Genomes and Genes
HTLV-I Tax activates the anaphase promoting complex
Principal Investigator: Chou Zen Giam
Affiliation: Uniformed Services University of the Health Sciences
Abstract: HTLV-I is the causative agent of adult T-cell leukemia/lymphoma (ATL). HTLV-1 oncoprotein Tax is known to induce DNA damage, micronuclei formation, multinucleation, and DNA aneupoidy. The genomic instability induced by Tax is thought to play an important role in ATLL development. We have shown that the Tax can activate the anaphase promoting complex/cyclosome (APC/C), an E3 ubiquitin ligase that controls metaphase to anaphase transition and mitotic exit. APC/C activation by Tax leads to premature poly- ubiquitination and degradation of cell cycle regulators including cyclin A, cyclin B, securin, and Skp2. Skp2 is the substrate-targeting subunit of another E3 ligase known as SCFSkp2, which mediates the destruction of cyclin E/A-CDK2 inhibitor (CKI), p27. The degradation of Skp2 by APC/C as induced by Tax leads to SCFSkp2 inactivation and p27 stabilization. The mRNA level of another CKI, p21, also increases sharply as a result of promoter activation by Tax and mRNA stabilization due to Tax-induced APC/C activation. The massive surge in p21 and p27 in turn induces rapid senescence (Tax-IRS). Importantly, HeLa and SupT1 T cells infected by HTLV-1 arrest in senescence as well. By contrast, cells deficient in p21 and p27, such as HOS, escaped Tax- IRS and continue to divide after HTLV-1 infection or Tax expression. They however developed dramatic multinucleation and double-stranded DNA breaks, most likely as a result of constitutive APC/C activation. As might be expected, p27 is down-regulated and p21, mis-localized, in HTLV-1-transformed T (HTxT) cells which express Tax abundantly. The p21 and p27 deficiencies apparently allow HTxT cells to overcome Tax-induced senescence. Consistent with the idea that precocious activation of APC/C is deleterious to the cell, we recently found that the prototypic HTxT cell line, MT4, in addition to p21 and p27 deficiencies, expressed a much lower level of Cdh1, the substrate-targeting subunit of APC/C. Recent data from multiple labs indicate that premature APC/C activation through the depletion of Emi1, the S/G2 inhibitor of APC/C, disrupts Cdt1-geminin imbalance and promotes re-replication of DNA. The aberrant DNA replication (re-/hyper-replication) in turn causes multinucleation, double-stranded DNA breaks and DNA damage checkpoint activation. Emi1 depletion also results in premature degradation of Skp2 by APC/C, p27 stabilization, and senescence. Remarkably, the cell cycle phenotypes of Emi1 knockdown resemble those of Tax. These new findings validate our observations and raise many more interesting questions that will be addressed in the following three specific aims: aim 1, to elucidate the mechanism by which Tax activates APC/C;aim 2, to investigate the biological consequences of Tax-mediated APC/C activation;and aim 3, to determine how transformed T cells adapt to Tax expression. PUBLIC HEALTH RELEVANCE: Human T-lymphotropic virus type I (HTLV-1) infects more than 20 million people world-wide. A significant percentage of infected individuals develop adult T-cell leukemia and a paralytic neurological disease known as HTLV-1-associated myelopathy/tropical spastic paraparesis. This project will elucidate the mechanism by which HTLV-1 oncoprotein Tax disrupts cellular control over DNA replication and induces senescence. The study will provide molecular insights that can lead to the development of treatment strategies for human cancer.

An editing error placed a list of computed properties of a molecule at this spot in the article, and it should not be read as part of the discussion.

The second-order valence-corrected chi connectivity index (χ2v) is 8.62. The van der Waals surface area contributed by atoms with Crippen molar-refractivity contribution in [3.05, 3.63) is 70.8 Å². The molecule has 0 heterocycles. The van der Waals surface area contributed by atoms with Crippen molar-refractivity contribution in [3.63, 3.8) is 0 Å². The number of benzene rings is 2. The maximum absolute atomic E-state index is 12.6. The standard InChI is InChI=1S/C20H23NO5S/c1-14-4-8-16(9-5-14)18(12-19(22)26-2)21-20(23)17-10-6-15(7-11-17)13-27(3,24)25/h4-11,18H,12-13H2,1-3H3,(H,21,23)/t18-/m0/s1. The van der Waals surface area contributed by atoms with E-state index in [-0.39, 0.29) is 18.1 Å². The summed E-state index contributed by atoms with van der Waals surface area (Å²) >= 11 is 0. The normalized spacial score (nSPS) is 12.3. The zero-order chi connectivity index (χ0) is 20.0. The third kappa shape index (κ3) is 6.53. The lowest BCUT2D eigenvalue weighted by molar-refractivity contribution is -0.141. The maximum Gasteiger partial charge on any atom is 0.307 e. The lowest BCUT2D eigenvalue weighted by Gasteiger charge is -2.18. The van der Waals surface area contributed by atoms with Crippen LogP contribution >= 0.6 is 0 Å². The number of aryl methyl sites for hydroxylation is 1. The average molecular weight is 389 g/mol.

Funding Period: ----------------2005 - ---------------2015-
more information: NIH RePORT